Worry Continues to Mount Over Japan’s Tsunami Debris
The tsunami that devastated Japan nearly a year ago may embark a new phase of destruction. Japanese officials say that 1.5 million tons of debris is floating in the ocean from the incident and has scientists concerned after a 66-foot concrete dock washed up on a Newport Oregon beach this week.
The dock weighs in at 165 tons and traveled 5,000 miles from Japan to the U.S.
“Obviously, we knew things would be coming our way, but I didn’t expect anything this size,” Tom Cleveland, a housekeeping supervisor at nearby beachfront condominiums, told the Associated Press.
Some experts think the feasibility of the millions of tons of trash reaching the coasts on the west is slim to none while others worry that it could be an environmental catastrophe. In terms of size and weight, this is something that U.S. officials haven’t really seen and apparently there is no cohesive plan or funding in the event that it happens. Some West Coast leaders have even went as far as to say that this scenario would pose a national emergency.
Items that have recently washed ashore that were traced back to Japan include a crate with a Harley-Davidson motorcycle inside it found in Canada and a basketball from an elementary school discovered in Alaska.
Tsunami debris is unpredictable because of the constantly changing currents and crashing waves. These conditions make it difficult to monitor the situation. A seattle based oceanographer predicts that the rest of the debris will wash up on the west coast come October during the beginning of the usual fall storms.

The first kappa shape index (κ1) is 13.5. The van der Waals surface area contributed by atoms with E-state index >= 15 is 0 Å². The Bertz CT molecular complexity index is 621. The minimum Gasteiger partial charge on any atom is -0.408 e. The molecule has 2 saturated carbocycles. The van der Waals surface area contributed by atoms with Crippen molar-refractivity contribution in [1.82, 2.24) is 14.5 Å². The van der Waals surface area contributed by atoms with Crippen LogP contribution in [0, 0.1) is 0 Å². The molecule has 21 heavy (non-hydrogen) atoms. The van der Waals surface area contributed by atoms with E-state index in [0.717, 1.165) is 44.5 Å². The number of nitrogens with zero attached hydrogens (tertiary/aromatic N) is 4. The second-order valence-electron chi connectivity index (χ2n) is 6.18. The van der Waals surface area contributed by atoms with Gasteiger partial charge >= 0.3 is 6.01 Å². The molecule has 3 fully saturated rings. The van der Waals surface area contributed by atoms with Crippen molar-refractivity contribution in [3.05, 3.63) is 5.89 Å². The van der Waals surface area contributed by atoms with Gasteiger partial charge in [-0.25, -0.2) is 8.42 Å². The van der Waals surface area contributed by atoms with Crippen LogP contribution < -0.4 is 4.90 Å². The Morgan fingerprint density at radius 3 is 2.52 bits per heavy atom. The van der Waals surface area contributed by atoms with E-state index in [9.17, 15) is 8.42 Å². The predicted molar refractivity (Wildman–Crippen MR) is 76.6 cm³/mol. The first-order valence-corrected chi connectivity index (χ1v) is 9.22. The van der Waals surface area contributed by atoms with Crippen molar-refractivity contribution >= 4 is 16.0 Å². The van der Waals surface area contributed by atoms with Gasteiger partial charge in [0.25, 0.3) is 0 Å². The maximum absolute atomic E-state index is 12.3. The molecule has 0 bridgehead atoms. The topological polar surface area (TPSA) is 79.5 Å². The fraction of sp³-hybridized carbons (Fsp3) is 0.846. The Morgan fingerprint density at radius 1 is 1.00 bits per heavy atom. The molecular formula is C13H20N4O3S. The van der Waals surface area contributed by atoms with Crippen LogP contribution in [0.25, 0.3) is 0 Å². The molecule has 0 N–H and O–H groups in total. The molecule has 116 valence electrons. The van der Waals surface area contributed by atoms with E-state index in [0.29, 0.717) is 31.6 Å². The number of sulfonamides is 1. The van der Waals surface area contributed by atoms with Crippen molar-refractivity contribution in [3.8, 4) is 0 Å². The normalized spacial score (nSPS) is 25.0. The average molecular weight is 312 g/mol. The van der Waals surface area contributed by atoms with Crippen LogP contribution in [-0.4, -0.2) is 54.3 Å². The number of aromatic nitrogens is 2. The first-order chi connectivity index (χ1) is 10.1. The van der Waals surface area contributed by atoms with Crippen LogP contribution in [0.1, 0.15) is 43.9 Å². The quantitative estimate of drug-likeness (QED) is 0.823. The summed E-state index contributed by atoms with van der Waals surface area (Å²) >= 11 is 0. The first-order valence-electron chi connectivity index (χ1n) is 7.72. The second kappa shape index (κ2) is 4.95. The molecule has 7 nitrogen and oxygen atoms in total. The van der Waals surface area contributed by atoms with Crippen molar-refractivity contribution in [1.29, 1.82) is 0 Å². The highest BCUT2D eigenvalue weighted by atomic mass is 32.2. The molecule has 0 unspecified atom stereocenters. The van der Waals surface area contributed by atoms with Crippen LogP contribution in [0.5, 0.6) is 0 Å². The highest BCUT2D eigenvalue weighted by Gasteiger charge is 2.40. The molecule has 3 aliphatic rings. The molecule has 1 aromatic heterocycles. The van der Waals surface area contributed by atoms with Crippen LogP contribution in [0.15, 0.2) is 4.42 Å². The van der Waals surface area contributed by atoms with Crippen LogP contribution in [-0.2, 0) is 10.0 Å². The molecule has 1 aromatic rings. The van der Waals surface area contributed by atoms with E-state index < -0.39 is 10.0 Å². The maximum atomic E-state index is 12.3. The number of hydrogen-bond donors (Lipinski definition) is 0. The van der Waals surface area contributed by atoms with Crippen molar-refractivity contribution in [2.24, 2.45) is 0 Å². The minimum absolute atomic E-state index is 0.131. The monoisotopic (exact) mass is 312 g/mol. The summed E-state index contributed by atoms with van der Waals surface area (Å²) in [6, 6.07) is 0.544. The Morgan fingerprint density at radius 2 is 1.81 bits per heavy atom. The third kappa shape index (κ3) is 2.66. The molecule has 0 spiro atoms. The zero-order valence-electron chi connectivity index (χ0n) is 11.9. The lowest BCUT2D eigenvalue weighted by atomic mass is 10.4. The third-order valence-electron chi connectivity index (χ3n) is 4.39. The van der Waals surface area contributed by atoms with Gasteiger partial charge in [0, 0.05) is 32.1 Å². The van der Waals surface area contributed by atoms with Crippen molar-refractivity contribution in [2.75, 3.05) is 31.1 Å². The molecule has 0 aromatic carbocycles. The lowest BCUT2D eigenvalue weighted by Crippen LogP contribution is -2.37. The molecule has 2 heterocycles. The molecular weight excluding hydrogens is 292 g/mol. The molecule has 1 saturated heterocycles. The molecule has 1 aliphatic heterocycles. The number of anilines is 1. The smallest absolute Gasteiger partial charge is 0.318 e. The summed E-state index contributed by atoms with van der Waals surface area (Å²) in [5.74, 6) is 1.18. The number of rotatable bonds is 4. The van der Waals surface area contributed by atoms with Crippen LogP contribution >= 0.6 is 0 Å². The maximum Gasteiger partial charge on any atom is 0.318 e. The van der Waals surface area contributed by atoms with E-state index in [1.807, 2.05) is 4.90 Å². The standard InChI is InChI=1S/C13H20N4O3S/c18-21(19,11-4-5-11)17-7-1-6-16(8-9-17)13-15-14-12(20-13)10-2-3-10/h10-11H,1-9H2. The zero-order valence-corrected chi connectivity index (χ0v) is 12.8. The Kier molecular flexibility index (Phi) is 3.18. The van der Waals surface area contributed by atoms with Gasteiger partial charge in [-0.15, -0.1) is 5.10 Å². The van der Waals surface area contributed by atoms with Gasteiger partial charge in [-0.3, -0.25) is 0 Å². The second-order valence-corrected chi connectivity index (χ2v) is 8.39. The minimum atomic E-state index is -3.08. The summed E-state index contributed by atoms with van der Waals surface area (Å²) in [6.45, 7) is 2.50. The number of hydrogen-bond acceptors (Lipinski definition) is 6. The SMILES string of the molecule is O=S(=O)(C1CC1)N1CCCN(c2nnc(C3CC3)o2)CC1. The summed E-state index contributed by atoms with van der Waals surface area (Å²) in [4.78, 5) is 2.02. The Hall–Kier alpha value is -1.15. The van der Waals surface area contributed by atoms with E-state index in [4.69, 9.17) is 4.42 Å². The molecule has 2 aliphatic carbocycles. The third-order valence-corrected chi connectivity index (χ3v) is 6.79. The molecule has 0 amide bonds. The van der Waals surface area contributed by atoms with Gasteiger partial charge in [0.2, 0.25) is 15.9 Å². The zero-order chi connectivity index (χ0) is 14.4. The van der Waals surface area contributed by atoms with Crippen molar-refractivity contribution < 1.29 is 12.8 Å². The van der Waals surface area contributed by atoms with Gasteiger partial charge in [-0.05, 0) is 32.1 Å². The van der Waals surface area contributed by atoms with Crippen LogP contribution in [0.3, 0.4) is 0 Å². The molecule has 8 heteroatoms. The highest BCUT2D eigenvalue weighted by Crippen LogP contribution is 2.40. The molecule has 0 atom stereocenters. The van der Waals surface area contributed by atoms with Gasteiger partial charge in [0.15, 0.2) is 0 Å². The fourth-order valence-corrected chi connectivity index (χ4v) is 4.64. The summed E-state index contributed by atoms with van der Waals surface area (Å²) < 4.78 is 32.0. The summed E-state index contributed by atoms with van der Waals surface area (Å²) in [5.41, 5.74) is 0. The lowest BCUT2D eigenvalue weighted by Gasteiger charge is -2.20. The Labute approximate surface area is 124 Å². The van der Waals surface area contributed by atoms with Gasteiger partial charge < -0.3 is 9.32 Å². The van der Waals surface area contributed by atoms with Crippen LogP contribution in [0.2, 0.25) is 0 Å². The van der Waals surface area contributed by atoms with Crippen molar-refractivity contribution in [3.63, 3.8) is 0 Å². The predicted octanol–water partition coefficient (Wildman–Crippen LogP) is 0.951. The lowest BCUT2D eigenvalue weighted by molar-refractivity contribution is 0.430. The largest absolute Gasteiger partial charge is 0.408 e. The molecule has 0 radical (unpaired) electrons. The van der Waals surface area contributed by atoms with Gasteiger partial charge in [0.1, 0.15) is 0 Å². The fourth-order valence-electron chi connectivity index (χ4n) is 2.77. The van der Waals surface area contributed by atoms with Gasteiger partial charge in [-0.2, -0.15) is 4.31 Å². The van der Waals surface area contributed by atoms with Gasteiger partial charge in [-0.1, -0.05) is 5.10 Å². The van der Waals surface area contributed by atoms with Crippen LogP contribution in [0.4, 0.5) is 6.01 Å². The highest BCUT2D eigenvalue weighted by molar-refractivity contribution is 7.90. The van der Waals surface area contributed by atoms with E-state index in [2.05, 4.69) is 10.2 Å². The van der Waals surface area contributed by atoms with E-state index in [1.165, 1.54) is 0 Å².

Although there is another risk that could wash up ashores aside from just the junk. Invasive species of seaweed, crabs, and other marine organisms could be latched on to all sorts of items. According to the assistant professor of Fisheries and Invasive Species John Chapman, this could present a different issue.
“We know extinctions occur with invasions. This is like arrows shot in the dark. Some of them could hit the mark.”
One example of this is Mitten crabs from China eat baby Dungeness crabs of North America. This poses problems for the fisheries that depend highly on these crabs for their business as well as pose risks to the species itself. A 2004 study showed that the U.S. faces 400 extinctions from invasive species.
The NOAA has set aside $600,000 for potential clean ups but U.S. senator Mark Begich thinks a sum of $45 million should be provided to local communities for clean-up efforts.
Trash in the ocean is nothing new. In fact, thousands of people dedicate their lives to keeping the beaches rid of it. This trash however is a little different in that it may contain trace amounts of radiation and could be dragging unwanted life into foreign territories. As the months go on, the full extent of the problem will be more realized. All we have to do it just wait it out and hope for the best.
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